Publisher of Quality Genealogy Materials
Volume 4, Number 14 Mountain Press, P.O. Box 400, Signal Mountain, Tennessee 37377, 1-423-886-6369 September 6, 2012
Author's Notes This is our 50th newsletter, so if you have missed any previous issues you can find them at Archived Newsletter. In this article we discuss researching divorce in your family history. Depending on when the divorce occured will determine where you need to look for the documentation. We also enjoyed meeting several of you in Birmingham last week for the FGS 2012 Conference. If you have any comments or suggestions, please email me at email@example.com.
James L. Douthat
None of us want to think about our ancestors being involved in such things as a divorce. It happened early on and it is still happening today. However, the method of handling a divorce and the judgment rendered is a subject of discussion.
From the beginning of Tennessee and before that in North Carolina, divorces were handled by the Superior Court of Law and Equity at least until 1809. Before this time in Tennessee, there were few court systems in place to handle any type of action so it fell to the Superior Court as it was about all the real court system at the time. In reading a number of the cases as this time, it is apparent that there is nothing new under the sun. The reasons given for a divorce then are much the same as today - infidelity - desertion - neglect. The method to dissolve a marriage was a little better than the Biblical method where a man stood in the main square of his hometown and declared “I divorce you!” three times and it was done. At least by the eighteenth century, the women were given some rights in the action, if not for her then for the children if any were present.
After 1809 the right to grant a divorce was moved to the Circuit and Chancery Courts. This brought the level down to a more local level when many of the court members should know something about the individuals involved. By this time, the legal system of Tennessee had become more clearly defined and organized. A petition for the divorce was filed with the proper court in the local area and then either of the parties had to submit the grounds for that divorce. Sometimes the woman made the petition, thus giving her rights that earlier times were denied her. The reasons to grant a divorce were much as they are today such as - being incapable of procreation - bigamy - adultery or desertion for a period of two or more years. Most normally, it was the male that offered “incapable of procreation” against the female. With the lack of medical knowledge, the blame was usually on the female.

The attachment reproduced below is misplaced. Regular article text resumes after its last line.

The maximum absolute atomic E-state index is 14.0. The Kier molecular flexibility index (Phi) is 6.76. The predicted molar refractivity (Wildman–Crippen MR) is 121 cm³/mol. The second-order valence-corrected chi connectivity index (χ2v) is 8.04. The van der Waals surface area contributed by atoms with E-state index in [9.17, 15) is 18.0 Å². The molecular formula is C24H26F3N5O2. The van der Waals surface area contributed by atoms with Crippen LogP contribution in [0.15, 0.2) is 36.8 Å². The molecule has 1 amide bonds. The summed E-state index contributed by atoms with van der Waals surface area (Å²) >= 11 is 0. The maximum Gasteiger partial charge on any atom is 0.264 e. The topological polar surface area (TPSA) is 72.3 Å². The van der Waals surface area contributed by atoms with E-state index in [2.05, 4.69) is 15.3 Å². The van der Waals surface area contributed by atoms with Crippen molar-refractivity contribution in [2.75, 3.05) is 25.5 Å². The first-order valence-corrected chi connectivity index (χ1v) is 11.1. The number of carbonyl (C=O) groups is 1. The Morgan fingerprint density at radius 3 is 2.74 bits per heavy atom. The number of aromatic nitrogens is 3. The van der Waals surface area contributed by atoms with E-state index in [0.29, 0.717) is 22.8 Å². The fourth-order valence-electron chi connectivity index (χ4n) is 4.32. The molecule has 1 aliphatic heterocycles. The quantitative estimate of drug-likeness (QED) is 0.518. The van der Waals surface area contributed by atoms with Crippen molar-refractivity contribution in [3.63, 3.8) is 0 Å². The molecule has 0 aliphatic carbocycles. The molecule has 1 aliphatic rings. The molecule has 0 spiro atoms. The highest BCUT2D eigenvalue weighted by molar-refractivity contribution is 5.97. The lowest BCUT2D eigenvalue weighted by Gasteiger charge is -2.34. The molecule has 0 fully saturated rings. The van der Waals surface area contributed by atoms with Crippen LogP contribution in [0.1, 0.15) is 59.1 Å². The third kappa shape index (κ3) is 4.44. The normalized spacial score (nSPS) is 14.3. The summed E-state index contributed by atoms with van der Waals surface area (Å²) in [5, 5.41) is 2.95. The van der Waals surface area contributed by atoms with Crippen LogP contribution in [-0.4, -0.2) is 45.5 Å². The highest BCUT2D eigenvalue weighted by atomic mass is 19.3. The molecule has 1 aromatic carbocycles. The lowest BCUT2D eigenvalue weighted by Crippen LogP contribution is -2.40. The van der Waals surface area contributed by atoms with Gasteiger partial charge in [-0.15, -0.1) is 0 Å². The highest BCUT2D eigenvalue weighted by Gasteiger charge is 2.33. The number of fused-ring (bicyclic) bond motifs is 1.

In the proceedings, the accused party was seldom given a chance to defend themselves. The accused would have to enlist family and friends to come to their defense with petitions and statements giving a different view of the situation than presented. Then as now, the accuser may have the facts straight and sometimes, as now, the facts are slanted to suit the purpose of the accusation. In one case I found, the woman brought witnesses to court to state he hit her over the head repeatedly with the skillet, drug her through the fire on numerous occasions and broke her arm at least once. The man said this never happened, but the various witnesses, both family members and friends, upheld the females’ accusation. The court granted her a divorce. There was no mention of the man having to pay restitution or support for the children. All she received out of the whole affair was her freedom from him.
On a State level, the Tennessee General Assembly was allowed to grant divorces from 1796-1835. These records are found in the Acts of the Legislature. It was here that many of the more prominent cases were held and decided. Both the Senate and the House of Representatives were able to hear various cases and in their Journals you will find a number of cases.
In the following case: “James I. Maxwell of Rutherford County, in 1825 petitioned for a divorce which was granted from his wife Jane Maxwell ‘upon proof’. This case was heard in the Legislature, cf: Acts of Tenn. 1825 pg 274.” I want to explain the words “upon proof”. This would indicate that the divorce is not final until proof is presented to the circuit or chancery court where the petitioner gives the necessary proof stated in the petition.
There are many terms mentioned in the divorce records that bear explaining. Divorce ‘avinculo matrimonii’ means an absolute divorce with the right to remarry. There is Divorce ‘a mensa et thoro’ indicates separation from bed and board. ‘Feme Covert’ indicates a married woman. ‘Feme Sole’ indicates a single woman, or a woman who has been married or a woman who has been judicially separated from her husband.
While we hope not to find too many cases of divorce in our family history, you will find them from time to time. Hopefully, this information will help you in your never ending search to find your ancestors. Happy Hunting!
Tennessee Books containing Divorce
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